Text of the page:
Cold February gives way to warm March weather

Written by Pam Knox, UGA Agricultural Climatologist, and taken from the CASE website

February 2015 was the second coldest February since 1978, based on preliminary data from National Weather Service stations, rivaling the chilly February of 2010.  Precipitation was variable across the state, although most stations were close to normal.  Two major storms caused significant impacts across northern Georgia in mid- and late February.

Temperatures across the state were well below normal in February.  In Atlanta, the monthly average temperature was 40.4 degrees F (6.8 degrees below normal), in Athens 40.3 degrees (6.9 degrees below normal), Columbus 44.7 (6.4 degrees below normal), Macon 43.7 (6.3 below normal), Savannah 47.3 (5.7 below normal), Brunswick 49.2 (5.3 below normal), Alma 47.7 (6.5 below normal), Augusta 42.8 (6.3 below normal), Albany 47.7 (4.7 below normal) and Valdosta 49.5 (4.7 below normal).

A number of daily low temperatures were broken this month, most during a cold outbreak February 19-21.  On February 20, Athens set a record low of 14 F, smashing the old record of 18 F set in 1958.  Columbus recorded 21 F and Macon 18 F, beating the old records of 22 F and 21 F, both also set in 1958.  Savannah set both a record low minimum and maximum temperature on that date, reporting a high of 41 F, which broke the record of 44 F, and a low of 21, breaking the old record of 22 F set in 1958.  Alma and Brunswick set record low maximum temperatures on both the 19thand 20th and Augusta set a record low maximum temperature on the 19th.

The thermograph below (produced using cli-MATE from the Midwestern Regional Climate Center) shows the daily temperature observations for Athens for the last three months to show how much below average this cold outbreak was.



The highest monthly total precipitation from National Weather Service reporting stations was 4.70 inches in Augusta (0.28 inches above normal) and the lowest was in Brunswick at 2.69 inches (0.78 inches below normal).  Atlanta received 4.15 inches (0.52 inches below normal), Athens received 3.99 inches (0.49 below normal), Macon received 4.36 inches (0.0 below normal), Columbus 4.22 inches (0.22 below normal), Savannah 3.44 inches (0.65 above normal), Alma 3.62 inches (0.18 below normal), Valdosta 4.60 inches (0.44 above normal), and Albany 4.03 inches (0.13 below normal).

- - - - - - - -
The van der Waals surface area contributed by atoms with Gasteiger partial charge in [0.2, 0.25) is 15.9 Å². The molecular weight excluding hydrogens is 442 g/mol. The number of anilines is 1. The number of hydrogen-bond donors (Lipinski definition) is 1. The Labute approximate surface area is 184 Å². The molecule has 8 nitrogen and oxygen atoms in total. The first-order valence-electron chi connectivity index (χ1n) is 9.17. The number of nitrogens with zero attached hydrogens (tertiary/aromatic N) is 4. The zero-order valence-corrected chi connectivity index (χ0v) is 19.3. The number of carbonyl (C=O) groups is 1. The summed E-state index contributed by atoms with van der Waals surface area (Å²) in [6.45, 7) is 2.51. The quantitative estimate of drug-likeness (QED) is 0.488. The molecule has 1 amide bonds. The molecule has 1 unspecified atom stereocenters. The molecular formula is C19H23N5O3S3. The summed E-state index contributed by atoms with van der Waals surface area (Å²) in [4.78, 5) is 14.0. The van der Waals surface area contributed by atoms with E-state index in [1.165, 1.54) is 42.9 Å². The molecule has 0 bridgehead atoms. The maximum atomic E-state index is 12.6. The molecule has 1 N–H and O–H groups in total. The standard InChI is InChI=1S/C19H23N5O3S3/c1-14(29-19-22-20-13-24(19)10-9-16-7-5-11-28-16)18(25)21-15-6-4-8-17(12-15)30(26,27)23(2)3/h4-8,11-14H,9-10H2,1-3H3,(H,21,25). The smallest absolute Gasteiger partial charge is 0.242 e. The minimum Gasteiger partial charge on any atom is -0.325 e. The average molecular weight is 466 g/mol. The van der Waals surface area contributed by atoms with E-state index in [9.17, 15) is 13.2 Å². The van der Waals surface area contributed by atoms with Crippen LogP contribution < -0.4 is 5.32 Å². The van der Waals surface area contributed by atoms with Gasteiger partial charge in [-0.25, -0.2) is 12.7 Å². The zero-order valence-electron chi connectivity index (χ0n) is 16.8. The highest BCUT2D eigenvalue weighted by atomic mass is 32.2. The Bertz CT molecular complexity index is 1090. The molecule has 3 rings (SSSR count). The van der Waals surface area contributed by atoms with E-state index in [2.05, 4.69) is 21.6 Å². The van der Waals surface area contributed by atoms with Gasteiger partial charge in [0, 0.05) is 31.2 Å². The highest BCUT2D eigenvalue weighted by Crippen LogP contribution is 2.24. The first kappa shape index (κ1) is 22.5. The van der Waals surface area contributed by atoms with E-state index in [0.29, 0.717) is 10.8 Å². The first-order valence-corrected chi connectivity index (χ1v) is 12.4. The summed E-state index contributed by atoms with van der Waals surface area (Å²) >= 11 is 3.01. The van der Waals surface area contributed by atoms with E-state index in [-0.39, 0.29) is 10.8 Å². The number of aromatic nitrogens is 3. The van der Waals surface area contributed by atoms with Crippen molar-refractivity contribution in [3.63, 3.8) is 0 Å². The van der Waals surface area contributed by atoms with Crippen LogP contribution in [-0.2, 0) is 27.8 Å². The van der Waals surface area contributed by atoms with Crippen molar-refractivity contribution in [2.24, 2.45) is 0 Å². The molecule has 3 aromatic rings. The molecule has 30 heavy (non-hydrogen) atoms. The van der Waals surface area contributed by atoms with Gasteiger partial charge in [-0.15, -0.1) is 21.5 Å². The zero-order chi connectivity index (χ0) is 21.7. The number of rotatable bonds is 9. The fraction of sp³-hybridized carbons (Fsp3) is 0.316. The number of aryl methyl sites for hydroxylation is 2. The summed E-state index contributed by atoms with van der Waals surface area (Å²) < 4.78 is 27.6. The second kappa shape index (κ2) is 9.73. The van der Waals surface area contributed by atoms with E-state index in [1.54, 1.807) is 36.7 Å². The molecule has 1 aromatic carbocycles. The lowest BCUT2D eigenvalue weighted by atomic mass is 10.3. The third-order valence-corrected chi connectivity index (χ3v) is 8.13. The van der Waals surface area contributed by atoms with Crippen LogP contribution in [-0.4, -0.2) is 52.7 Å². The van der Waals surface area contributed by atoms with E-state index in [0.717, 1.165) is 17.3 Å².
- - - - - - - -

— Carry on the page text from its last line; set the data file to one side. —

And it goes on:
Atlanta and Athens reported daily precipitation records for traces of snow on days which had never experienced snow before: Atlanta reported snow on the 21st, and Athens on the 19th and 20th.

The highest single-day rainfall from CoCoRaHS stations was 3.20 inches in Eastman in Dodge County on February 26, followed by 2.95 inches received southeast of Sylvania in Screven County on the same date. The highest monthly total rainfall was 6.52 inches, observed south of Americus in Sumter County, followed by 6.31 inches south of Senoia in Coweta County.  The highest daily snowfall value was 8.2 inches reported near Rabun Gap on the 26th, and they also had the highest monthly snowfall total of 12.1 inches.

Two winter storms caused problems in northern Georgia this month.  On February 16-17 a storm brought freezing rain, sleet and snow to areas of the northeast, dropping many tree limbs and cutting power to many.  At the height of the storm almost 100,000 people in Georgia were without power.  Many schools closed due to hazardous weather as well as lack of power.

A second major winter storm caused problems across northern Georgia in late February.  The storm was part of a large weather system which brought mixed winter precipitation to areas from Texas to Washington DC. You can read a detailed write-up of the storm from the Peachtree City National Weather Service office at


Because of the cold weather this month, no severe weather was reported anywhere in the state in February.

The above normal precipitation in south Georgia increased soil moisture, helping to eliminate abnormally dry conditions in some areas.  The driest part of the state is now in the far north.


The cold temperatures caused frost damage to early blueberries in south Georgia.  Estimates of losses ranged for 10-15 percent in areas where frost protection was used to 30-40 percent in areas where it was not.  This is expected to delay the delivery of early Georgia blueberries to markets for one to two weeks.  Small grains have also continued to suffer from the cold conditions.

The outlook for March shows wet and cold conditions may continue into the first half of March.  By mid-month, a major pattern shift is expected to bring much warmer air into the Southeast.

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